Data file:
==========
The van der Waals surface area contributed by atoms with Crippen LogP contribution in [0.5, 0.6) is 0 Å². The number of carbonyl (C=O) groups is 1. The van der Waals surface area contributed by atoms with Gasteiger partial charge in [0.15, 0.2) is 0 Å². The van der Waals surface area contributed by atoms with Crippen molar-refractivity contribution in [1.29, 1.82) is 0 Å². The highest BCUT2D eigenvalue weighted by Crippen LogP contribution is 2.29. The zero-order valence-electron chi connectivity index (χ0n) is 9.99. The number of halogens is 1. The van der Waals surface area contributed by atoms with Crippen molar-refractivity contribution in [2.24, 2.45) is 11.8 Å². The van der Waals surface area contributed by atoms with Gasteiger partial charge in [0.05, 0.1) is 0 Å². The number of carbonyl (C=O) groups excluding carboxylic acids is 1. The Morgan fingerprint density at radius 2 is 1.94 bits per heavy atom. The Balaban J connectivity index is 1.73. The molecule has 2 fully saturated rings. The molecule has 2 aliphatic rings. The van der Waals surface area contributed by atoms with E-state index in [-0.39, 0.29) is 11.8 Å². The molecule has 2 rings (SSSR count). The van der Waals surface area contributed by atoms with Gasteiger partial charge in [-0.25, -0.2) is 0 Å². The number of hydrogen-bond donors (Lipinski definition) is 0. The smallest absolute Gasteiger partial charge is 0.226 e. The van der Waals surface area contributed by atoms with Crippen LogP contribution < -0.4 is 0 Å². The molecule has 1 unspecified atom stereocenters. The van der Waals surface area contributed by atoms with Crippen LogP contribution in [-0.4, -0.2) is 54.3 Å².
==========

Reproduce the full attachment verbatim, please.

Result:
The van der Waals surface area contributed by atoms with Crippen LogP contribution in [0.5, 0.6) is 0 Å². The number of carbonyl (C=O) groups is 1. The van der Waals surface area contributed by atoms with Gasteiger partial charge in [0.15, 0.2) is 0 Å². The van der Waals surface area contributed by atoms with Crippen molar-refractivity contribution in [1.29, 1.82) is 0 Å². The highest BCUT2D eigenvalue weighted by Crippen LogP contribution is 2.29. The zero-order valence-electron chi connectivity index (χ0n) is 9.99. The number of halogens is 1. The van der Waals surface area contributed by atoms with Crippen molar-refractivity contribution in [2.24, 2.45) is 11.8 Å². The van der Waals surface area contributed by atoms with Gasteiger partial charge in [0.05, 0.1) is 0 Å². The number of carbonyl (C=O) groups excluding carboxylic acids is 1. The Morgan fingerprint density at radius 2 is 1.94 bits per heavy atom. The Balaban J connectivity index is 1.73. The molecule has 2 fully saturated rings. The molecule has 2 aliphatic rings. The van der Waals surface area contributed by atoms with E-state index in [-0.39, 0.29) is 11.8 Å². The molecule has 2 rings (SSSR count). The van der Waals surface area contributed by atoms with Gasteiger partial charge in [-0.25, -0.2) is 0 Å². The number of hydrogen-bond donors (Lipinski definition) is 0. The smallest absolute Gasteiger partial charge is 0.226 e. The van der Waals surface area contributed by atoms with Crippen LogP contribution < -0.4 is 0 Å². The molecule has 1 unspecified atom stereocenters. The van der Waals surface area contributed by atoms with Crippen LogP contribution in [-0.4, -0.2) is 54.3 Å².